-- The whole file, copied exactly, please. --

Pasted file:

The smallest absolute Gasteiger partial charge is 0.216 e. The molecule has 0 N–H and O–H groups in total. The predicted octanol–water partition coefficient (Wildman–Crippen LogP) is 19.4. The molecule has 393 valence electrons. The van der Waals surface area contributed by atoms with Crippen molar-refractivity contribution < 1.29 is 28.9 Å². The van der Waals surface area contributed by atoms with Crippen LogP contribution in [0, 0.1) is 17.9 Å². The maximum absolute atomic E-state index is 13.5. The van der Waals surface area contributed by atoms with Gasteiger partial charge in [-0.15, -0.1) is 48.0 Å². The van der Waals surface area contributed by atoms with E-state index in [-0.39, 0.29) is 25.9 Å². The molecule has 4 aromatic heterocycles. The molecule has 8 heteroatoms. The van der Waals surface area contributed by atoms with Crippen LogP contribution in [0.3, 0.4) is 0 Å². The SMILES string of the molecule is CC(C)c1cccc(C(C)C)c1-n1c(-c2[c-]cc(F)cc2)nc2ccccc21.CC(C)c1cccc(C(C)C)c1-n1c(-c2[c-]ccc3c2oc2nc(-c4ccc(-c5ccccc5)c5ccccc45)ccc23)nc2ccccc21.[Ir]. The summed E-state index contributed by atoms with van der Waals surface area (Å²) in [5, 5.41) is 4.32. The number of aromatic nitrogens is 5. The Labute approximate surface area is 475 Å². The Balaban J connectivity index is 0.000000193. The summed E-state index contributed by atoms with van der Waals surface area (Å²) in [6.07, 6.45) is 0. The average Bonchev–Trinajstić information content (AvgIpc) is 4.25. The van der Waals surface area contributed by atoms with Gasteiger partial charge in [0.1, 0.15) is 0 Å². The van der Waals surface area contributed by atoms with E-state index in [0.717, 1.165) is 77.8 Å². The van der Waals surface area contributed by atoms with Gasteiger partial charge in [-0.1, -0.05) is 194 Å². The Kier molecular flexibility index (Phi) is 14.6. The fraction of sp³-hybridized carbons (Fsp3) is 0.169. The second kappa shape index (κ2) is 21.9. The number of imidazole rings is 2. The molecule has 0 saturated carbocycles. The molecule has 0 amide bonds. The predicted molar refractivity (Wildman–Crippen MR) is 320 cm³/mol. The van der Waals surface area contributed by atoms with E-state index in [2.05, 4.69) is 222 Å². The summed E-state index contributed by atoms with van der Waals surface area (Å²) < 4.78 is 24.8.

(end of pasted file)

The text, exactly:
The smallest absolute Gasteiger partial charge is 0.216 e. The molecule has 0 N–H and O–H groups in total. The predicted octanol–water partition coefficient (Wildman–Crippen LogP) is 19.4. The molecule has 393 valence electrons. The van der Waals surface area contributed by atoms with Crippen molar-refractivity contribution < 1.29 is 28.9 Å². The van der Waals surface area contributed by atoms with Crippen LogP contribution in [0, 0.1) is 17.9 Å². The maximum absolute atomic E-state index is 13.5. The van der Waals surface area contributed by atoms with Gasteiger partial charge in [-0.15, -0.1) is 48.0 Å². The van der Waals surface area contributed by atoms with E-state index in [-0.39, 0.29) is 25.9 Å². The molecule has 4 aromatic heterocycles. The molecule has 8 heteroatoms. The van der Waals surface area contributed by atoms with Crippen LogP contribution in [0.3, 0.4) is 0 Å². The SMILES string of the molecule is CC(C)c1cccc(C(C)C)c1-n1c(-c2[c-]cc(F)cc2)nc2ccccc21.CC(C)c1cccc(C(C)C)c1-n1c(-c2[c-]ccc3c2oc2nc(-c4ccc(-c5ccccc5)c5ccccc45)ccc23)nc2ccccc21.[Ir]. The summed E-state index contributed by atoms with van der Waals surface area (Å²) in [5, 5.41) is 4.32. The number of aromatic nitrogens is 5. The Labute approximate surface area is 475 Å². The Balaban J connectivity index is 0.000000193. The summed E-state index contributed by atoms with van der Waals surface area (Å²) in [6.07, 6.45) is 0. The average Bonchev–Trinajstić information content (AvgIpc) is 4.25. The van der Waals surface area contributed by atoms with Gasteiger partial charge in [0.1, 0.15) is 0 Å². The van der Waals surface area contributed by atoms with E-state index in [0.717, 1.165) is 77.8 Å². The van der Waals surface area contributed by atoms with Gasteiger partial charge in [-0.1, -0.05) is 194 Å². The Kier molecular flexibility index (Phi) is 14.6. The fraction of sp³-hybridized carbons (Fsp3) is 0.169. The second kappa shape index (κ2) is 21.9. The number of imidazole rings is 2. The molecule has 0 saturated carbocycles. The molecule has 0 amide bonds. The predicted molar refractivity (Wildman–Crippen MR) is 320 cm³/mol. The van der Waals surface area contributed by atoms with E-state index in [2.05, 4.69) is 222 Å². The summed E-state index contributed by atoms with van der Waals surface area (Å²) < 4.78 is 24.8.